Flash PMI points to firmer growth of Japanese manufacturing despite export decline
- Flash manufacturing PMI improves in June
- Exports fall for first time in nearly two years
- Rising price pressures amid supply shortages
The Japanese manufacturing sector continued to enjoy robust growth at the end of the second quarter, according to the flash Nikkei PMI. However, there were further signs of easing demand, especially in export markets, calling into question the sustainability of the current upturn.
Softer quarterly gain
The Nikkei Japan Manufacturing PMI™ rose to 53.1 in June from 52.8 in May, according to the preliminary flash reading. This took the second quarter average to 53.2, which is indicative of a reasonably robust rate of growth despite being lower than the first quarter.
The outlook appeared mixed. While order book growth moderated further and optimism dipped, factory job creation quickened and input buying picked up.
The most compelling sign of output growth potentially waning in July came from the survey's index of new orders, which hit a ten-month low. Slower new order growth was in part due to a disappointing export performance. Overseas sales fell for the first time in nearly two years, a reflection of cooling trade conditions across the world in recent months.
New orders have now grown at a slower rate than output for three successive months, reversing the trend of production lagging behind orders in the prior five months and suggesting production capacity could start to be reined-in.
With the external market being a major driver of Japan's manufacturing industry, the fall in foreign sales at the end of the second quarter raises concerns of future growth. While positive, the PMI data indicated that business confidence relating to output in the year ahead fell from the previous month, dropping slightly below the first half average for 2018.
Another area of concern is the potential damaging impact of over-stretched supply chains. Anecdotal evidence revealed that delivery delays had resulted in some cases of lost sales. The recent run of solid global demand has far outstripped supply for many key inputs. Global shortages of manufacturing inputs such as metal and electronic components have therefore added to goods producers' woes. The extent of the deterioration in delivery times remained marked in June, and greater than the historical trend.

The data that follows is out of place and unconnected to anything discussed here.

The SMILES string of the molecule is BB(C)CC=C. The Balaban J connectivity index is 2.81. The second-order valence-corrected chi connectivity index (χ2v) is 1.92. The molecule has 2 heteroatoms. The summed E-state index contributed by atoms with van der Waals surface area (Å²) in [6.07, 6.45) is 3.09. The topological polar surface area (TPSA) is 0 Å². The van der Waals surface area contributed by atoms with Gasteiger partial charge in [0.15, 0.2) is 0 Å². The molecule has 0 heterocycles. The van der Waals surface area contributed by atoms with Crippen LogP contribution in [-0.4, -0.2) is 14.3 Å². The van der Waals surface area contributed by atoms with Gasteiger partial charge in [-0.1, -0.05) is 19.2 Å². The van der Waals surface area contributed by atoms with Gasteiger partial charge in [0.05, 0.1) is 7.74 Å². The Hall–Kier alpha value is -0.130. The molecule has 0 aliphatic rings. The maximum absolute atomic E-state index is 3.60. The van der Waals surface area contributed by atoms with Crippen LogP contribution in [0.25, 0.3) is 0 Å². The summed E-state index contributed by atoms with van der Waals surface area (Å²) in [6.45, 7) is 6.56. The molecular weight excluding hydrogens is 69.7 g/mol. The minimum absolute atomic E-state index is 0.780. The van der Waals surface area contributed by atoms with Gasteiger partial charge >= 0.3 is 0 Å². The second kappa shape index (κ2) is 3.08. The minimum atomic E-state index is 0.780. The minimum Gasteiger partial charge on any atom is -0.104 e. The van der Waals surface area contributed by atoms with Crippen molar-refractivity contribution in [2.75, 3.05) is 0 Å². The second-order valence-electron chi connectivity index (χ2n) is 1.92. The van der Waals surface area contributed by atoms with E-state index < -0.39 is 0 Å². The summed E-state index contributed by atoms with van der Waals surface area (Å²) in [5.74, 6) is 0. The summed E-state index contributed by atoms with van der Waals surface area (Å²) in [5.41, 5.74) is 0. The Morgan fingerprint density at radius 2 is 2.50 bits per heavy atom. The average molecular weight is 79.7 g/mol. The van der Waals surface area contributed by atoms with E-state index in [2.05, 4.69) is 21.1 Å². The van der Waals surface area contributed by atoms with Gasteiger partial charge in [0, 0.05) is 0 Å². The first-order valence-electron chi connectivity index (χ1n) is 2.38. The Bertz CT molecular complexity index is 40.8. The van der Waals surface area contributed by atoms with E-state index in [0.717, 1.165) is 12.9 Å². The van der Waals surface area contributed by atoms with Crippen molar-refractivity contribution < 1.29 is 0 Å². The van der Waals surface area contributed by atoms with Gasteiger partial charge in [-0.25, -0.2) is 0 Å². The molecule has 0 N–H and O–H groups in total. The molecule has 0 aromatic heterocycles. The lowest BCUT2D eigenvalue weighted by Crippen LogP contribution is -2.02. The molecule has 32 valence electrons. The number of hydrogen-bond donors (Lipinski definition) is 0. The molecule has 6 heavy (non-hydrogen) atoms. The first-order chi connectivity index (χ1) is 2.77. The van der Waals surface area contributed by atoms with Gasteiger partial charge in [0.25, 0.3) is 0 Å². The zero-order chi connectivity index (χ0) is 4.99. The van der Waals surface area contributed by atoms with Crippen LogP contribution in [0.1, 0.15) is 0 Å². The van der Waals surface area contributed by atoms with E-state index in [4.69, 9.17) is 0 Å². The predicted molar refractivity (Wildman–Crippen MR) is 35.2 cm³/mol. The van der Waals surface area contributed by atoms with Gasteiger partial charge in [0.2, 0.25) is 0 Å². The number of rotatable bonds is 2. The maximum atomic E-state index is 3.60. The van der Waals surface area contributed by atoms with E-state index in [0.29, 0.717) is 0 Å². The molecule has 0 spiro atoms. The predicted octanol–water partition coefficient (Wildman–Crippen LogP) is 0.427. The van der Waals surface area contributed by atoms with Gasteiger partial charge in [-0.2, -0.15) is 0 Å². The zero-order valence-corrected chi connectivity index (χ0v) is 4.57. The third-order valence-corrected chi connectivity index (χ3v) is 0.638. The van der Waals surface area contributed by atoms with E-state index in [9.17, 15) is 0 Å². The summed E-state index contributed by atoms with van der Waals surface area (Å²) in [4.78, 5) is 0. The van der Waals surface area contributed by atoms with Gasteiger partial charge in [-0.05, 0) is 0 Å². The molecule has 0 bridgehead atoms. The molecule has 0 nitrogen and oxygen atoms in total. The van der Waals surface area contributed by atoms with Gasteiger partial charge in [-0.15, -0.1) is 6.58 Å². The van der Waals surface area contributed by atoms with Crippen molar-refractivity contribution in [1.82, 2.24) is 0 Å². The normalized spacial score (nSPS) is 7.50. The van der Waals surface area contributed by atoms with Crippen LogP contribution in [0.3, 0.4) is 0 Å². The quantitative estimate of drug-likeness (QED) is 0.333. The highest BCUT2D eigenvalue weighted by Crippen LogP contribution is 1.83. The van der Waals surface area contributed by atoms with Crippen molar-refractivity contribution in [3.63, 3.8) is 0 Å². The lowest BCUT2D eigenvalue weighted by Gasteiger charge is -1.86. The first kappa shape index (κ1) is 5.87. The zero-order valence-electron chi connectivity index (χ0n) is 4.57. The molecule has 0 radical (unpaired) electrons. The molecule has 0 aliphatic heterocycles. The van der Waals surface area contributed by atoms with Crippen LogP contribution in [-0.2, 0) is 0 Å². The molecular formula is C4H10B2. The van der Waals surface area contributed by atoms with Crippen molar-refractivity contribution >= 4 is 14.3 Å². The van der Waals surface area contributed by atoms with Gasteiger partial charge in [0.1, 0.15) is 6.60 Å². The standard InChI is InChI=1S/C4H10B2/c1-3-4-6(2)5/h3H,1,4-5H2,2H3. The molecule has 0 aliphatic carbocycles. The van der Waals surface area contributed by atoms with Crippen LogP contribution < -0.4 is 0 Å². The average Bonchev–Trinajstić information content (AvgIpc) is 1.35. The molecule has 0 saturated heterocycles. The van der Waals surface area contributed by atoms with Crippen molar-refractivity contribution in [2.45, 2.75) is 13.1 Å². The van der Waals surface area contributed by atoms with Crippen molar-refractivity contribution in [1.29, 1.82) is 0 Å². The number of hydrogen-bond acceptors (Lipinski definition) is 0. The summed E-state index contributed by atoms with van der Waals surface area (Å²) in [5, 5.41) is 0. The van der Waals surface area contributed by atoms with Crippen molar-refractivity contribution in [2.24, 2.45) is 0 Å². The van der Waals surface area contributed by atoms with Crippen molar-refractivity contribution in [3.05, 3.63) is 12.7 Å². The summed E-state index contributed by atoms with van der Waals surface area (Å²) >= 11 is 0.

Elevated cost pressures
The PMI survey's gauges of prices meanwhile remained elevated compared to recent years. Increased oil prices were a major reason cited for higher producer costs, but there were also reports of higher prices for metals such as steel and aluminium. Input cost inflation consequently rose to the fastest for three-and-a-half years. The rate of increase in average output prices was among the greatest since before the height of the global financial crisis as firms passed higher costs on to customers.
Higher prices charged for Japan's manufactured goods is encouraging for inflation watchers, but the rate of increase remained modest, which suggests that subdued levels of consumer inflation may not be given a significant boost. Core CPI stayed at 0.7% in May, far below the 2% goal.
In fact, there are expectations that the Bank of Japan may lower its forecast for consumer price growth at its July policy meeting. Any downgrades in the inflation outlook however are not likely to pave the way for further monetary easing. The removal of the timeframe for hitting its inflation target is now seen as a move to deter markets from linking the failure to achieve the inflation goal to more aggressive policy changes.
Bernard Aw, Principal Economist, IHS Markit
Tel: +65 6922 4226
Purchasing Managers' Index™ (PMI™) data are compiled by IHS Markit for more than 40 economies worldwide. The monthly data are derived from surveys of senior executives at private sector companies, and are available only via subscription. The PMI dataset features a headline number, which indicates the overall health of an economy, and sub-indices, which provide insights into other key economic drivers such as GDP, inflation, exports, capacity utilization, employment and inventories. The PMI data are used by financial and corporate professionals to better understand where economies and markets are headed, and to uncover opportunities.
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